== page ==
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Size of the parameter space

In the multi-scale method of PEF estimation there are a multitude of parameters that must be selected. They can be put into two general categories: those that determine the structure of the PEF, and those that determine how the PEF is estimated.

The first group of parameters includes the size of the PEF; the shape of the PEF; the size of the gap; and in the case of non-stationary PEFs, the size and shape of the micropatches. The size of the PEF presents a trade-off between an improved ability to capture the inverse data covariance, and the number of fitting equations available to estimate the PEF. As the size of the PEF increases, the inverse data covariance is more accurately captured, but the number of fitting equations decreases.

The gap and center parameters both involve the shape of the PEF, and both have a nonintuitive effect on the result. They have a very light impact on the number of fitting equations, and a more pronounced effect on the ability of the PEF to capture the inverse covariance of the data.

The size and shape of the micropatches determine the non-stationarity of the filter. There is another trade-off here, where smaller micropatches allow for greater non-stationarity in the PEF, but also increase the size of the model space, i.e. the number of PEF coefficients.

This next set of parameters is used in the PEF estimation process. In the case of a stationary PEF on regularly-sampled data, no extra parameters are required for the regression except for the number of conjugate-gradient iterations. However, once the data are sparse enough that a PEF cannot be estimated in the traditional manner, rescaling of the data can provide more fitting equations. The choice of these scales is present in the $\bf{D_{i}}$ and $\bf{d_i}$ in fitting goals (2) and (4).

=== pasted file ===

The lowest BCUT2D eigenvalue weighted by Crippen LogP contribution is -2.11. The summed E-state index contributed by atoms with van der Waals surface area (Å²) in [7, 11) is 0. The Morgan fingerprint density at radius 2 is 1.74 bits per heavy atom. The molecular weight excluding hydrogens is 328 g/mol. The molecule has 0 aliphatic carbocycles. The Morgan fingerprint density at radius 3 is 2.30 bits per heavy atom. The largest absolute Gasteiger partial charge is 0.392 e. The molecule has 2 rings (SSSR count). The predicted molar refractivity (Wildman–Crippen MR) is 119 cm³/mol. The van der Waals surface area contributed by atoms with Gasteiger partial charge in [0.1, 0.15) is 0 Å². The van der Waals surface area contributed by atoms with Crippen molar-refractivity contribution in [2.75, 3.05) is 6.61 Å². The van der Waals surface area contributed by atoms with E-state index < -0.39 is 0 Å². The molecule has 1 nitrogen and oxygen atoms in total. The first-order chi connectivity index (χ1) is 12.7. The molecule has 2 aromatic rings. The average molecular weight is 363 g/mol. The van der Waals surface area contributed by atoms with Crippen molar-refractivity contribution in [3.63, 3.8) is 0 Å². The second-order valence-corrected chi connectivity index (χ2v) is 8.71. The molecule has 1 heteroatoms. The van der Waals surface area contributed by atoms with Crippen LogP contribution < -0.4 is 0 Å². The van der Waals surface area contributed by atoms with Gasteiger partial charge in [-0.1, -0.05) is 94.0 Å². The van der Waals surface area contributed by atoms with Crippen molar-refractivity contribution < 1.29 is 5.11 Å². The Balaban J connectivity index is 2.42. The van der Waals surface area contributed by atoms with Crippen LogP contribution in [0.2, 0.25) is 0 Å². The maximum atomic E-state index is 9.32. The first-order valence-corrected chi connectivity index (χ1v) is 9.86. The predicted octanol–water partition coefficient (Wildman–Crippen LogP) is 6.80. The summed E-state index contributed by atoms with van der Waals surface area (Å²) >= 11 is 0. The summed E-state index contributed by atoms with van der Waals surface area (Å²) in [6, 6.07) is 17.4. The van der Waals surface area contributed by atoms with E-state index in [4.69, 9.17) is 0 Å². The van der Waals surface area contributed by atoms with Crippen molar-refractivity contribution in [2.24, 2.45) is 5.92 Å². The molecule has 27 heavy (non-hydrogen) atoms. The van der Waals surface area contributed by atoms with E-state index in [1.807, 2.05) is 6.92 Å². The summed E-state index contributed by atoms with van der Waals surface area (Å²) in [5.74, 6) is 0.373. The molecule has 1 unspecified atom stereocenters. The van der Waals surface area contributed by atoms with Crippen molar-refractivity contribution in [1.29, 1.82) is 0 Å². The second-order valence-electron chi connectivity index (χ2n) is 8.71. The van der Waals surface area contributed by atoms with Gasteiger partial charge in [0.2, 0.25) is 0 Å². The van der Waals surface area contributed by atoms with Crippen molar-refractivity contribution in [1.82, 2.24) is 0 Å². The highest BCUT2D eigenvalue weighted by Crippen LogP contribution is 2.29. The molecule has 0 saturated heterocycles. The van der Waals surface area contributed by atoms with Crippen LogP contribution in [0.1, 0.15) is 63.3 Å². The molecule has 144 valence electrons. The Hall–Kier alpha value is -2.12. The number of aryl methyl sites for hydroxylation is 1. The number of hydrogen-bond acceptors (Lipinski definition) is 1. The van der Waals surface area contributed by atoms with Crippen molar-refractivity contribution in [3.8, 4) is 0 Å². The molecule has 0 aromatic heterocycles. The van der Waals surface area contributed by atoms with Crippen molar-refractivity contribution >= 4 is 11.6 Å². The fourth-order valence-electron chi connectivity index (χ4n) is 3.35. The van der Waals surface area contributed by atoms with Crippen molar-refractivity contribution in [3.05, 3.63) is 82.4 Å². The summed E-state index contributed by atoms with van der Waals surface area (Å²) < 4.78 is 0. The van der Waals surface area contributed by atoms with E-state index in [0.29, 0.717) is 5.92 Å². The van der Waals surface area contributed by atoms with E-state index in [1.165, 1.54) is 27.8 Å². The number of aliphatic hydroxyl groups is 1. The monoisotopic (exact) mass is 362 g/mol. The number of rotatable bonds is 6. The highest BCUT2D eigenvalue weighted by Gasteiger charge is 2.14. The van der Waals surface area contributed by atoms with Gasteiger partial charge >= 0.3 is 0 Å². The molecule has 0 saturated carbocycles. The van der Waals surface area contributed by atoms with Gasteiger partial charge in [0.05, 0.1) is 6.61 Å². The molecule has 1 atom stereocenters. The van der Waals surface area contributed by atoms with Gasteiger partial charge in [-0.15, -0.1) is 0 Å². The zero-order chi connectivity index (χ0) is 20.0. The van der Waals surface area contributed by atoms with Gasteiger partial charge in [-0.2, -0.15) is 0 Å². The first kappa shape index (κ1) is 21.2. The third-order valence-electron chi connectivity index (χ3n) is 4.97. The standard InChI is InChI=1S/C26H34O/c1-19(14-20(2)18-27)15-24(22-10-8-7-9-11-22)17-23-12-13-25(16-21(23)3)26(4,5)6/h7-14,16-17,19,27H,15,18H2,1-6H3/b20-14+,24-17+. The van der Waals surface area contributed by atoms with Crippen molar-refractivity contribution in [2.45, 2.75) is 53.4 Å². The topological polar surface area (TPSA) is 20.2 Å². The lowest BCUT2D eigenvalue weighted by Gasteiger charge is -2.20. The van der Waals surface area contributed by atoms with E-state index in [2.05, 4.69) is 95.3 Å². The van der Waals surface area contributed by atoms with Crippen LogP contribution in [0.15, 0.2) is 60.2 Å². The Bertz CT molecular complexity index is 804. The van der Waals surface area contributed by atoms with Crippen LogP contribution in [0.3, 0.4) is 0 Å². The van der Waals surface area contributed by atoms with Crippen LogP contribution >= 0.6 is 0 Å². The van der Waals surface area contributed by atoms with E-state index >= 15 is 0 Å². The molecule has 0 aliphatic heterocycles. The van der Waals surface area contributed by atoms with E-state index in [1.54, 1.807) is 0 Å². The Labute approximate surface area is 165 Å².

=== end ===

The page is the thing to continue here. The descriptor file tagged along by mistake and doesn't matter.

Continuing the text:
When estimating a non-stationary PEF, quite often the problem will be under-determined; that is, that there will be more unknowns in model space than fitting equations. This is overcome by adding a regularization term to the optimization which introduces more parameters, namely the choice of regularization ($\bf{A}$ in fitting goal 3) and $\epsilon$. The choice of regularization is data-dependent, but it normally operates over common filter coefficients to insure a smoothly varying filter. In the case of common midpoint gathers, the regularization is a radial roughener, since in a CMP gather dips are approximately constant over radial lines Crawley (2000). The choice of $\epsilon$ can be handled by either balancing the model residual with the data residual, or by balancing the size of the model and data gradients within the conjugate-direction solver Claerbout (1999).

Most of the parameters in this problem are independent. The two exceptions to this are micropatch size and scale choice. Since non-stationary filters are linked to data, if that data is regridded, the non-stationary filter must also be regridded. So, the choice of scales must maintain the aspect ratio of the data and also maintain the spatial location of the micropatch boundaries, such that the same filter coefficients are in the same place regardless of the scale. This means that the choice of scale must cleanly divide all of the data axes as well as all of the micropatch axes. Figure [*] has an illustration of both a valid and invalid scales, given existing data and micropatch sizes.

Figure 1
Plot of data space (grid) with the non-stationary PEF micropatches (overlay). Above: the rescaling doesn't cleanly re-sample the PEF, so the filter coefficients could be in different places depending on the scale. Below: The appropriate choice of scale maintains both the aspect ratio of the data and of the PEF.

There is also a trade-off when optimizing micropatch size and scale choice. When the size of the micropatches is increased, the size of the model space decreases, and the number of possible scales increases. However, the PEF is then able to capture less non-stationarity in the data.

When choosing the micropatch and scale parameters, the goal is to have as many fitting equations as possible. In the non-stationary case, the need to have these fitting equations spatially distributed over a wide area is also important so that there are as few unconstrained micropatches (those with no fitting equations) as possible. In addition to varying scale and micropatch size, we can also vary the origin of the micropatch grid by shifting the positions of the micropatches so that they are more evenly constrained.

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